Niki de Saint Phalle, 1930 – 2002. A destiny broken down from childhood, falling into the irreversible at 11 years old; its intimate and initially blinding trencadis (‘Mosaic of ceramic and glass shards’), that she would soon recompose with rifle shots – she invented, at her beginnings, the explosive brushstroke – then with giant multicolored women (her powerful Pineapple) and, finally, colossally embodied mystical blades: the monumental Tarot garden, in Tuscany, “The most insane work of all its existence”.
Immediate feminist (you have to see her, in 1965, responding to a journalist who judges that her work is not “Feminine”), figurehead with delay, woman free to hurt herself (she will leave husband and toddlers to be able to exercise her art), frontal beauty and rebellious, unclassifiable artist, finally unbreakable, endlessly recomposed, Niki de Saint Phalle has spread its forms and its figures, often of women, often extreme, always liberating, through a good part of the XXe century, which is grateful to him. And today comes this novel in real pieces of her, beautiful and well deserved. A faithful and luminous homage, to the Babylonian style, to the woman, to the work, unbreakable. This is Caroline Deyns’ third novel, and undoubtedly the most ambitious: it is a question of doing justice to a spirit seriously free, elusive and troubled in principle, to mosaic him a total biography (which Saint Phalle envisaged besides it – even towards the end of his life), color the shadow areas, arrange them finely with the documented material, which is lighter. Connect, glue, plaster? An acrobatic biography, necessarily embodied – probable mimicry of the author, who is engulfed in her subject madly.
We rewind, we recompose. At 19, the Franco-American Niki married Harry. “With no other goal than to blow up the family environment with the only homemade bomb they were able to manufacture: a secret wedding.” She gives birth, twice, in stride. But the family life imposed in the 50s literally drives her crazy; it is a pale mirror which smooths her, encloses her, soon extinguishes all brilliance in her. “In 1953, a brutal depression, a suicide attempt.” And a long silence, “Zipped like a cover, like those you place on sleeping furniture or corpses”. Because there are monsters in Niki. Daddy.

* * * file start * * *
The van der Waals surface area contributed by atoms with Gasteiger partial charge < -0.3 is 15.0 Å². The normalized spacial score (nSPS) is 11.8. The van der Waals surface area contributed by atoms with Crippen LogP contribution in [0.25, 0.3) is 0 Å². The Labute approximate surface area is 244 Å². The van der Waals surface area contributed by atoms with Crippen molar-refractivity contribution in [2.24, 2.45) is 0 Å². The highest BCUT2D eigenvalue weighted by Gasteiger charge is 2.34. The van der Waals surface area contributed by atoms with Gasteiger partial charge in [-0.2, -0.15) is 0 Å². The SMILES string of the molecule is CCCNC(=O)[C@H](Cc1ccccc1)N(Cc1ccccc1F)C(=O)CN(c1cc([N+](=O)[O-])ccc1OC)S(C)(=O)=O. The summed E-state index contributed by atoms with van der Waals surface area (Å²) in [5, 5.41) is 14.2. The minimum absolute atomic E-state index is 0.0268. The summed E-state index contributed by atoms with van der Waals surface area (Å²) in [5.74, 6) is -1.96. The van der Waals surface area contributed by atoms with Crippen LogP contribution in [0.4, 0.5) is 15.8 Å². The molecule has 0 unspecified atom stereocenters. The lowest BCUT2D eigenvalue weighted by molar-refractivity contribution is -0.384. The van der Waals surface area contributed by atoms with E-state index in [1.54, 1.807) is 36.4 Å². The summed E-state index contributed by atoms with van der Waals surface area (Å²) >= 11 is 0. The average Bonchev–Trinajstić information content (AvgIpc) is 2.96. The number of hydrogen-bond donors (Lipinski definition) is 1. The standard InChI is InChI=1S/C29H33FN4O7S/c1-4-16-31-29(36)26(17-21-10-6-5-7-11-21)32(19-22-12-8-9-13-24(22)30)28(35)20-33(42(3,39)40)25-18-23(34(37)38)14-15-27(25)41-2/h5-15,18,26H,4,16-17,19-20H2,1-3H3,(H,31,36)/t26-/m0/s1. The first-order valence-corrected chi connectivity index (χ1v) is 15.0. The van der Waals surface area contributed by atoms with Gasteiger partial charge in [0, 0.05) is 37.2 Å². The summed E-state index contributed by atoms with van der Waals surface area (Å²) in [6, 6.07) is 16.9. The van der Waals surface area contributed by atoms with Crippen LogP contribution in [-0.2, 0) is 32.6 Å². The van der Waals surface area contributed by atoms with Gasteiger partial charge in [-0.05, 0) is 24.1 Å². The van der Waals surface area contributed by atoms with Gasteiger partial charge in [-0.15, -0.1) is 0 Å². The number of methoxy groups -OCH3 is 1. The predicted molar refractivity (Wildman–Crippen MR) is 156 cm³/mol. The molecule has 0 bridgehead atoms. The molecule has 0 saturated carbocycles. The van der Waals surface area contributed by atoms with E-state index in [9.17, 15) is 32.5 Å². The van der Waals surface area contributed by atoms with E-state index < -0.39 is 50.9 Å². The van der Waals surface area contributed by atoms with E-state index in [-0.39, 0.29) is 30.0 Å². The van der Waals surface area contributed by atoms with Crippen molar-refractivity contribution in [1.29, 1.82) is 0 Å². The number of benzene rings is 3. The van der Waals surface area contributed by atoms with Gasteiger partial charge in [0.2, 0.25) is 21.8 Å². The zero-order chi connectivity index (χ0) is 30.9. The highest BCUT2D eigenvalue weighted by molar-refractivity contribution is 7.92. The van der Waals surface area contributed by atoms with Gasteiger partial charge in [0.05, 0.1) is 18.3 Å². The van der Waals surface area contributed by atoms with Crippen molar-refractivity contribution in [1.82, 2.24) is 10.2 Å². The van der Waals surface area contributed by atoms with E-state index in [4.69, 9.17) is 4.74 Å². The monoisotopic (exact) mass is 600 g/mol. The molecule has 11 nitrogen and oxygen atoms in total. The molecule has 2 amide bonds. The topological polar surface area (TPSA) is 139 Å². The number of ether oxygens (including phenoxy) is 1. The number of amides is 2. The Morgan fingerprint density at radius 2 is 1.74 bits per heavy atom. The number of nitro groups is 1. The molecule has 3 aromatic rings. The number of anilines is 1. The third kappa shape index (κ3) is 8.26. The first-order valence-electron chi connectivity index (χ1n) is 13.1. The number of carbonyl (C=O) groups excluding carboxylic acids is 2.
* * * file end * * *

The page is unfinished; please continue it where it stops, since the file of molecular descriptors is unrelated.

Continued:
He is prescribed electrical therapy, internment. Where it nestles, paradoxically, as in an unprecedented space of freedom. Where she finds, above all, the time to create. She will never hide from it: “I started to paint with the mad.” Then it is the flight, far from the family cocoon-prison and this “Fordism of mothering” which no woman escapes then. “What kind of mother is she to desire something else?” Mental load questioned before the hour. “I am something other than a writer’s wife who paints. I love my children but I have chosen to abandon them. ” It already shatters the frame, the imposed form. She is then quickly noticed with her “Shooting tables”, “Performative massacre games unique enough to attract attention” ; in short, the first bursts of a “Deviant work” who seems to refuse “To the male grip”. They call her furious, hysterical, witch; we are overwhelmed. “I was fortunate enough to meet art because I had, on a psychological level, everything it takes to become a terrorist.” In truth, “Niki remains a turbinating instinctive in turmoil. It is only once the work is finished that the theorization comes, the intellectualization of the gesture. “
Jean Tinguely emerges on his cross road. A stretched out dinner with friends, ordinary, where the Swiss artist who faces her suddenly crushes, while staring at her, her butt in the lump of butter glistening between them. A fusion of dare-dare, love and art. We will remember “The uniqueness of their artistic companionship […], this formidable creativity with two backs ”. But Niki will finish her big alone trencadis, “Brief journey from dislocation to reconstruction. Crushing the unique to develop the composite, crushing the frozen to give birth to movement, breaking the everyday to invent the fairy, is that it? “ To create, finally, “An architectural language that would speak the language of lullabies” and no longer fear the perpetual night within her, her very real old monsters.
Caroline Deyns Trencadis Some, 364 pp., € 22 (eBook: 14,99 €).